The relentless crash begins to drag, but as soon as it does Falkous moves to keyboard for the "Manchasm"'s lecherous groove, and "Youneedsatanmorethanheneedsyou" - Portishead if Portishead were to cross a holiday-cottage-burning posse on a moor.

The trio channel are bigger and more mordant than three men ought be able. I remind myself that they are only bits hitting bits against bits, but it doesn't help, doesn't detract from the affront of them. Kelson Matthias' continental bass chords and drummer Jack Eggleston ("The 300 Spartan who went to Gregg's for four months instead of Thermopylae") are the basis. But Falkous has the singleminded, licentious power Henry Rollins used to have, underscored (somehow) by his deeply unnerving sense of humour. He spouts things like "Suddenly these ostriches / do not seem so interesting" or "She's got a lot of pickled onions. / Hanging from her thighs", without a hint of affectation; who can be this nasal without seeming petulant; or tote potency lacking arrogance? We're not even being lectured here.

"Adeadenemyalwayssmellsgood" erupts into a massive White Stripes/Pantera riff after acapella, and since those two broke (presumably under the weight of their own riffs) there's little to match it. Anyone who can carry off the chords to "Adeadenemy" as dance music can have no fear or beast nor man nor sound.

We are warned, in a tone brooking no contradiction (ie. enthusiasm), that we have reached the last two songs, and that the last one will take months - we will in fact age during the course of it, and that if we want encores, we should go away and play them in our heads. "In an alternate world not much like our own, this is the single", said of "The House That Hope Built", an almost folksy thing with much of their venom retracted, like those sea snakes that feign death to attract prey.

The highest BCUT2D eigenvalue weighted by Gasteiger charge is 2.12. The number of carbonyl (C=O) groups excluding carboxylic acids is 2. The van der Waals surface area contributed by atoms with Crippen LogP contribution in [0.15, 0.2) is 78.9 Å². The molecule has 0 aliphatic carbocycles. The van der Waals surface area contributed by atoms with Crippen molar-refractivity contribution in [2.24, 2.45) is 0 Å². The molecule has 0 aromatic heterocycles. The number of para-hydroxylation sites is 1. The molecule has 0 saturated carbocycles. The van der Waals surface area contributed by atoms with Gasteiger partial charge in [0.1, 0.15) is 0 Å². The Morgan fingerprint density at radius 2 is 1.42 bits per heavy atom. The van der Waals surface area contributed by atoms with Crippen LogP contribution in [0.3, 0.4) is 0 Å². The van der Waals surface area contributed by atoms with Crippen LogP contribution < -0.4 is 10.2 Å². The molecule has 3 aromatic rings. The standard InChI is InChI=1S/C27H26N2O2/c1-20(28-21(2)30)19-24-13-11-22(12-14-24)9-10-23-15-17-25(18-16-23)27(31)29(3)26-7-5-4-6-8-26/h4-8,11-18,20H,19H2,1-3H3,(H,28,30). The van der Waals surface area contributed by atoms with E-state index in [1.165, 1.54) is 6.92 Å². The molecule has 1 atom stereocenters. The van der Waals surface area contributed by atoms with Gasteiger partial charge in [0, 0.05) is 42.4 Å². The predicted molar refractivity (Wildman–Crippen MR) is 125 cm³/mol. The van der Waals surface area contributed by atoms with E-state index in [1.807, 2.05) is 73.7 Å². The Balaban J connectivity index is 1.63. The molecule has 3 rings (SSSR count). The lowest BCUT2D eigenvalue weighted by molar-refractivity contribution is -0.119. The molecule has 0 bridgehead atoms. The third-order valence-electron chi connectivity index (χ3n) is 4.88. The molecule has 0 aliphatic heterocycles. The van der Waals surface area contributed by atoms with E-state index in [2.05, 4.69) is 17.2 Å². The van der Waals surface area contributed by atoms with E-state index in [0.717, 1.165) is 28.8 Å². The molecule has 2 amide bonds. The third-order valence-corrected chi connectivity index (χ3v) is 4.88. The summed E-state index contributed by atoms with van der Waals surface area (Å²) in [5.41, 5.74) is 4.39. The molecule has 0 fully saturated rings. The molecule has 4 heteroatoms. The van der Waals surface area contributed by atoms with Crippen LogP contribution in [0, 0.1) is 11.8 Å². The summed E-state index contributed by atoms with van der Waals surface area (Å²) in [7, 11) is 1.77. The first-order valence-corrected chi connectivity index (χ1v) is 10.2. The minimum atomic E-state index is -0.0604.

Then a mythical rock phenomenon: an actually interesting 10min jam, of their "Cloak The Dagger". Falkous grows more and more disillusioned with his guitar, torturing the thing, parading it, shoving a drumstick under the bridge and producing merciless wails. Eggleston is trance-fast, desparate to get shot of his arms. Matthias spirals into his own bassline, complementing nothing but human nature. After a psychotic stint on keyboard, Falkous begins to steal Eggleston's kit in the manner of a parent removing an overused toy. He waves it around, teasing with a hihat. The drumline doesn't falter, the flow on the remaining pieces instead intensifying.

With a light conductor's flourish, Falkous cuts off the "song" in sync and they go.


1. Arming Eritrea
2. Chin Music
3. Wrigley Scott
4. Plague of Onces
5. Small Bones Small bodies
6. Manchasm
7. Youneedsatanmorethanheneedsyou
8. Stand By Your Manatee
9. Land of My Formers
10. Fingers Become Thumbs
11. Yin/Post-Yin
12. My Gymnastic Past
13. Adeadenemyalwayssmellsgood
14. The House That Hope Built
15. Cloak The Dagger


"Journalism" is not an exclusive category.